More than a decade after it was set aside for preservation, a 20-acre site at Palauea could be transformed into a "living classroom" on Hawaiian culture, archaeology and agriculture under a proposal by the University of Hawaii Maui College.
Archaeologists believe the parcel was once part of a major South Maui Hawaiian settlement that contained an important water source, a heiau complex and other ancient sites. The site was designated a cultural preserve as a condition of the 2000 special management area and project district approvals for the One Palauea Bay subdivision, and the developers have long proposed transferring the parcel to the University of Hawaii.
Now UH-MC officials are gathering public comments on a plan to take over the site, in advance of presenting a formal proposal to the UH Board of Regents for approval.
A motorist traveling toward Makena on Wailea Alanui Drive passes a parcel of vacant land Monday afternoon that may eventually come under cultural management by the University of Hawaii Maui College.
The Maui News / AMANDA COWAN photo
"It's ancient," said Kiope Raymond, associate professor of Hawaiian Studies at UH-MC. "It was a very thriving community of Hawaiians, and much of that has been obliterated, unfortunately, over time, with the build-outs of the resort developments."
Brian Moto, special assistant to the chancellor at UH-MC, said Palauea was an exciting project for the college.
"The college views this preserve as an important potential resource for the perpetuation of native Hawaiian culture and education," he said.
The Palauea Cultural Preserve is located on a 20.7-acre site below Wailea Alanui Drive, just past the Fairmont Kea Lani Resort, adjacent to the One Palauea Bay subdivision.
Archaeologist Janet Six said the parcel was once part of a "substantial" fishing village researchers believe was inhabited for more than 1,300 years, with as many as 10,000 residents at one time.
While most of the sites have been destroyed by development, the preserve parcel is important because it includes ancient water sources - wells where Hawaiians knew they could find fresh water floating above brackish during times of drought, Six said.
"The land was special because of the water that was there," she said.
That's likely why the spot became the location of a heiau and "priests' compound," she said. The site also includes fishing shrines and some ancient agricultural sites, she said.
Archaeologists have identified more than 300 sites on the land, including burials which would be stabilized and not disturbed, Raymond said.
While UH-MC would be required to take on certain maintenance responsibilities if the university agreed to accept the property, officials are still developing a plan for how the site would be managed and used by the college.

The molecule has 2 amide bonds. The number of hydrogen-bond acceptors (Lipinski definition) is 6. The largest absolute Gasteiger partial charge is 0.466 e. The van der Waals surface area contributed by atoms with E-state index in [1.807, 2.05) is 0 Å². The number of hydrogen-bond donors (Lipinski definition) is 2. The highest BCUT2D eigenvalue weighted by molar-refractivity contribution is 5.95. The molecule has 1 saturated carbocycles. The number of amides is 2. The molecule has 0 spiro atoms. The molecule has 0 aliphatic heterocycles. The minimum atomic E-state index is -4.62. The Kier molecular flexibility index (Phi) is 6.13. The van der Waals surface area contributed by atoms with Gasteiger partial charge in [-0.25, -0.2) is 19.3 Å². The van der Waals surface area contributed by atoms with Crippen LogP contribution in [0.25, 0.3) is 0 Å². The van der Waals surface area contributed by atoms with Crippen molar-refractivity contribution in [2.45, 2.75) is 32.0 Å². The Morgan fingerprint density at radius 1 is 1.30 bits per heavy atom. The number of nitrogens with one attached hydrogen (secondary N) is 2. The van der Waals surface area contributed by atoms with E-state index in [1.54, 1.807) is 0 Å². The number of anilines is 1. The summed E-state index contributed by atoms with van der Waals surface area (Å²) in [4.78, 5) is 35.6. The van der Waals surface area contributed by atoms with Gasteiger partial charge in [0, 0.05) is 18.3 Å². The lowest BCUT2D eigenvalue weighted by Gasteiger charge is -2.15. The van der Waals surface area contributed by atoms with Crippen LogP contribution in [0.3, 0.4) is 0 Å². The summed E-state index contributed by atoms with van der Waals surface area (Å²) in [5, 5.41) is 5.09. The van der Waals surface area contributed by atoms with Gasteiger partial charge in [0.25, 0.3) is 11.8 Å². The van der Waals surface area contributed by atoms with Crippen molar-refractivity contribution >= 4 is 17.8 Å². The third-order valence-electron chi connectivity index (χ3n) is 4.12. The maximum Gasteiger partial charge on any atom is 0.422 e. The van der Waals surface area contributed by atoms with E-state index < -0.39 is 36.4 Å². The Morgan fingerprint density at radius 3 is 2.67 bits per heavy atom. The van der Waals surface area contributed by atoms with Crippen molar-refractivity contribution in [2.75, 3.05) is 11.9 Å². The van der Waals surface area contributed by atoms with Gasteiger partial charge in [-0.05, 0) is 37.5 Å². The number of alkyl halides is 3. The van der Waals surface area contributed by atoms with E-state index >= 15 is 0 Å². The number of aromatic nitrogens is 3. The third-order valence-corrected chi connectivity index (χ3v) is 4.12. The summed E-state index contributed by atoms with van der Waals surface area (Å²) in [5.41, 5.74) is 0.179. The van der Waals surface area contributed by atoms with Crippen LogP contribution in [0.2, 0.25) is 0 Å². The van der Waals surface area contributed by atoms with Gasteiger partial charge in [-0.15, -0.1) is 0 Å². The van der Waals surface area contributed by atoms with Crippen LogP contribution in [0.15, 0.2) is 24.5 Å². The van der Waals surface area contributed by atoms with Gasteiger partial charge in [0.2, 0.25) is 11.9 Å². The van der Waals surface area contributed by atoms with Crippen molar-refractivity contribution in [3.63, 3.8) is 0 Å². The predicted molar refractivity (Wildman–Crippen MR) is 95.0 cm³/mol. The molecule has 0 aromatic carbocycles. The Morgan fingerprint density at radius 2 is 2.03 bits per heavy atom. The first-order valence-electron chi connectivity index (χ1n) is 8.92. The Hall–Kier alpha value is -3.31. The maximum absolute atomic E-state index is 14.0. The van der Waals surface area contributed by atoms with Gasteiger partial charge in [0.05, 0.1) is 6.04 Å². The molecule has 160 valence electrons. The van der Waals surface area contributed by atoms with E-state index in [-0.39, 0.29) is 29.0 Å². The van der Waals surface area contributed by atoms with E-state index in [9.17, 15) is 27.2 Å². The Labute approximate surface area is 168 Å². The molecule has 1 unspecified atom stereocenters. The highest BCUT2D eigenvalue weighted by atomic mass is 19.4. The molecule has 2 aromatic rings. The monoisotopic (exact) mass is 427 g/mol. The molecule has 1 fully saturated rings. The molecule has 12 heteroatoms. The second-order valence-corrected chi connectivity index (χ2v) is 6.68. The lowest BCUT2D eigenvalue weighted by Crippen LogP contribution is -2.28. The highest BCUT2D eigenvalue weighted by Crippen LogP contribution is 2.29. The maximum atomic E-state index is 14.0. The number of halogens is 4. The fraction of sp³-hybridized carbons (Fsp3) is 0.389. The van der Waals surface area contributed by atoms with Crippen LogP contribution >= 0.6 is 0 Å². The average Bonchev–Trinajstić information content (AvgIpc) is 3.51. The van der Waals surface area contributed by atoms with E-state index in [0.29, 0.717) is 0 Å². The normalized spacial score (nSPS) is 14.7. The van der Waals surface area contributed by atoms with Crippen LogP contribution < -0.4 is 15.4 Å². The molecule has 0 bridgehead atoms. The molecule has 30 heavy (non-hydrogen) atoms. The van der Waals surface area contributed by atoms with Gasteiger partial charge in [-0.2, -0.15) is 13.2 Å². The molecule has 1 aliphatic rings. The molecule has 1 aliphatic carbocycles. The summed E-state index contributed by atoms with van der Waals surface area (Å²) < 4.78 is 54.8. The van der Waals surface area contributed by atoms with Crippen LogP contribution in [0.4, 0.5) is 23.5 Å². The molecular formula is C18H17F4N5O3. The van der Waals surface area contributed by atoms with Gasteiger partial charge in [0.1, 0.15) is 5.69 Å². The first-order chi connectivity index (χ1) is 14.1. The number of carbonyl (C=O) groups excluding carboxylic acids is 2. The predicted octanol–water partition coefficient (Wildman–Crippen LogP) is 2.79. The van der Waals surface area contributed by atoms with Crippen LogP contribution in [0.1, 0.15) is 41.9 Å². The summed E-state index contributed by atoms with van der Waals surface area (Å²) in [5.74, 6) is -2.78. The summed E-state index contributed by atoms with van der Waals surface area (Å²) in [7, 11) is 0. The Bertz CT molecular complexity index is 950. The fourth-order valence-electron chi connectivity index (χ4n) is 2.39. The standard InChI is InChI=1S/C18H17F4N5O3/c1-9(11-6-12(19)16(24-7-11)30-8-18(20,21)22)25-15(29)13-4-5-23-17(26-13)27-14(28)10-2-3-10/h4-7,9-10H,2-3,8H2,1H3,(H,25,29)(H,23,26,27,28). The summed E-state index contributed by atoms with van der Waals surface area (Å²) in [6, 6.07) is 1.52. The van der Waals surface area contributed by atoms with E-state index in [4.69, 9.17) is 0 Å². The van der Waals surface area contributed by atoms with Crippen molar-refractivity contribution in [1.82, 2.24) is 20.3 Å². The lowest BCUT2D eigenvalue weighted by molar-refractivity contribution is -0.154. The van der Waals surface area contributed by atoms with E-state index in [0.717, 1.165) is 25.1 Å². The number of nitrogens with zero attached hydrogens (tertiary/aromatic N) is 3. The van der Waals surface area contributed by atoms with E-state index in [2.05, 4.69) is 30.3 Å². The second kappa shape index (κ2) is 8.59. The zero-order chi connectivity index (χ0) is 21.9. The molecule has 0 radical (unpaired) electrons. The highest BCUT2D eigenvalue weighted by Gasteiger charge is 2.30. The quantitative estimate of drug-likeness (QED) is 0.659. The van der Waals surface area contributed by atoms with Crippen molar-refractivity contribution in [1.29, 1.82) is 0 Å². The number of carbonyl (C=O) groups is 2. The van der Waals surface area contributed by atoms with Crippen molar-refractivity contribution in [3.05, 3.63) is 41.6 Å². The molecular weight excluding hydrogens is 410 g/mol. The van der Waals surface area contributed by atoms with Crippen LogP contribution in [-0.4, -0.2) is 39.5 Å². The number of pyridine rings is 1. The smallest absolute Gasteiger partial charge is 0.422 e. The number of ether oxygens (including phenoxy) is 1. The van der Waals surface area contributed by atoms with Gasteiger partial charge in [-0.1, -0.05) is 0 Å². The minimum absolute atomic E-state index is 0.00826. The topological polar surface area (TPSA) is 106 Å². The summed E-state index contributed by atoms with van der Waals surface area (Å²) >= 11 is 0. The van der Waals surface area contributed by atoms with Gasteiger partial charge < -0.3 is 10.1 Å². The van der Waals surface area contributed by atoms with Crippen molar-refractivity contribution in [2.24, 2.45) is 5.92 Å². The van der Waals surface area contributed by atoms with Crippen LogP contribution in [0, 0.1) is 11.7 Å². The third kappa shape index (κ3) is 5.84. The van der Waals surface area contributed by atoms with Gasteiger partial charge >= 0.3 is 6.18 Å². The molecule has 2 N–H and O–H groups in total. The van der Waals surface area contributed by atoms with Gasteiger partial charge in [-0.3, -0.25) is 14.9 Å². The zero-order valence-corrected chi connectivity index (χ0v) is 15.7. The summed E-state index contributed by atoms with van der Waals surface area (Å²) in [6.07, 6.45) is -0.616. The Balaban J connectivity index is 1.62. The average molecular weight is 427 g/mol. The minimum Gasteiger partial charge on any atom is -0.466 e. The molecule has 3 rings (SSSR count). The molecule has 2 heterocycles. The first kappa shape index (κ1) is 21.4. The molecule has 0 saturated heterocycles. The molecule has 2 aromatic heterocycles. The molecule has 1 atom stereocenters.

Officials held a meeting last week to hear from community members, and they plan to hold another meeting in the future, Moto said.
Community members may also submit comments to the chancellor's office, he said.
"We met with members of families with historic ties with the area and are heartened by their support for the college's approach to stewardship," Moto said. "We're looking forward to their continued participation."
No timetable has yet been set for a formal proposal to be delivered to the Board of Regents, and for the board to vote on the plan, he said.
The developers' preservation plan includes a requirement that when homeowners in the One Palauea Bay subdivision sell their property, they set aside half of 1 percent of the proceeds to a fund that would pay for the management of the cultural preserve, Moto noted.
Raymond said he hoped the site could one day be used as a multidisciplinary "living laboratory" for UH-MC Hawaiian Studies, ocean studies, archaeology and agriculture programs.
Six said she hoped the ultimate plan for the site would include clearing the area of invasive species and replanting it with native vegetation that could re-create the ancient dryland forest from the area.
"We could show people we don't need to make Wailea look like Hana to make it beautiful," she said.
Future archaeological activities on the site include no plans for digging or excavation that might disturb ancient burials, she stressed. The site is located atop a'a lava, so the ancient sites and features are already in the open air, not underground.
"We're not digging at Palauea," Six said. "The archaeology is above ground and would consist of mapping. As we clear kiawe, we would be likely to find more sites."
There are indications that ancient Hawaiians grew dryland taro and sweet potato on the site, so the parcel could also be used for teaching traditional agriculture - a counterpart to locations that already exist in other parts of the island that demonstrate wetland taro and agriculture techniques, she said.
"Hawaiians were an island people who knew how to live in dry and wet areas," she said. "This could be a living classroom."
To submit comments on the proposed Palauea Cultural Preserve, write to: Brian Moto; Chancellor's Office; UH-MC; Kupaa Building, Suite 202; 310 W. Kaahumanu Ave.; Kahului 96732.
* Ilima Loomis can be reached at email@example.com.